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Events pay homage to Cervantes on 400th anniversary of his death

November 10, 2016
Illustration from an edition of Don Quixote published in London in 1738 by Jacob Tonson. (University photo/J. Adam Fenster)

Miguel de Cervantes’s early 17th-century work Don Quixote is called by many the first modern novel—and by some accounts, it’s one of the most translated works of literature after the Bible.

In honor of the 400th anniversary of Cervantes’s death, students and librarians are hosting an exhibit and a presentation examining how Cervantes and Don Quixote have inspired interpretations and representations across the centuries.

The exhibit, “Beyond Windmills: Commemorating Cervantes, Representing Don Quixote,” features images from the library’s rare book holdings. The exhibit will be on view November 2 through December 11 in Rare Books, Special Collections and Preservation at Rush Rhees Library.

Students in the course Don Quixote: The Book, the Myth, the Image—taught by associate professor of Spanish Ryan Prendergast—will make presentations alongside faculty about the images and the influence of Don Quixote. The event will be held in the Humanities Center, on the second floor of Rush Rhees Library, on November 16 at 10:25 a.m.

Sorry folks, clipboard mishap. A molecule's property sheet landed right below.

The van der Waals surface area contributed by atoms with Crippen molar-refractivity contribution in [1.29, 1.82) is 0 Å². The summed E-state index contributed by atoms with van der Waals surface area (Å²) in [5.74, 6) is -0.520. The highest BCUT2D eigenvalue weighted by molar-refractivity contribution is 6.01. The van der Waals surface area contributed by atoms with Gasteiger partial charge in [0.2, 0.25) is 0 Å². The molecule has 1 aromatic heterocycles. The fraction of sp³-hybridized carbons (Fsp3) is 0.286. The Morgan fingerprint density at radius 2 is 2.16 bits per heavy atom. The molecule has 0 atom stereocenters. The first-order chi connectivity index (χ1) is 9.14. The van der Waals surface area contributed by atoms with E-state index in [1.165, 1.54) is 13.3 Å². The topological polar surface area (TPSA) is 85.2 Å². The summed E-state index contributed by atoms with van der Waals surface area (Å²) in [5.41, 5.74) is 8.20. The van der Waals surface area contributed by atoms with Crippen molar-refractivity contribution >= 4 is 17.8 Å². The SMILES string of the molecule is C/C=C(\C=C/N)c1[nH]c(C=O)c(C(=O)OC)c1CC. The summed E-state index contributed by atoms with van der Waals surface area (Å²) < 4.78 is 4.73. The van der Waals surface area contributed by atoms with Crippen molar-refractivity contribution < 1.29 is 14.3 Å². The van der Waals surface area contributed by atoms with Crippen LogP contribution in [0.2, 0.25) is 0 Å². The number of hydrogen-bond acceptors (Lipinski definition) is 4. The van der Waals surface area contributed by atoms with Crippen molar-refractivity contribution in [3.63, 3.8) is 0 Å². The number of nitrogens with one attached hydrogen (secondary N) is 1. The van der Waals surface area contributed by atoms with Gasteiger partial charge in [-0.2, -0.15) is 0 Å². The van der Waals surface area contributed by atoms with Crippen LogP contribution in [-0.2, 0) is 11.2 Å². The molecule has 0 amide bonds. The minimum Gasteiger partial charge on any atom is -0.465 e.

Visions of Quixote

 A preview of images from the exhibit. (University photos/J. Adam Fenster)

A portrait of Miguel de Cervantes, from an edition of Don Quixote published in London in 1738 by Jacob Tonson.

A portrait of Miguel de Cervantes, from an edition of Don Quixote published in London in 1738 by Jacob Tonson.

 

Illustration of Sancho Panza tossed in the air.

Quixote looks on helplessly as his sidekick, Sancho Panza, is tossed in the air. Artwork by famed 19th-century illustrator Gustave Doré, from an edition published in Paris in 1869.

 

Artwork depicting concept of a knight's honor as a burden.

Honor—a virtue fundamental to any knight errant’s identity—is depicted as a burden as well, in this edition published in London in 1930.

 

An illustration of Don Quixote testing his helmet.

Alonso Quijano—better known as the knight Don Quixote—tests his helmet in this illustration from an edition published in New York in 1900.

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Category: The Arts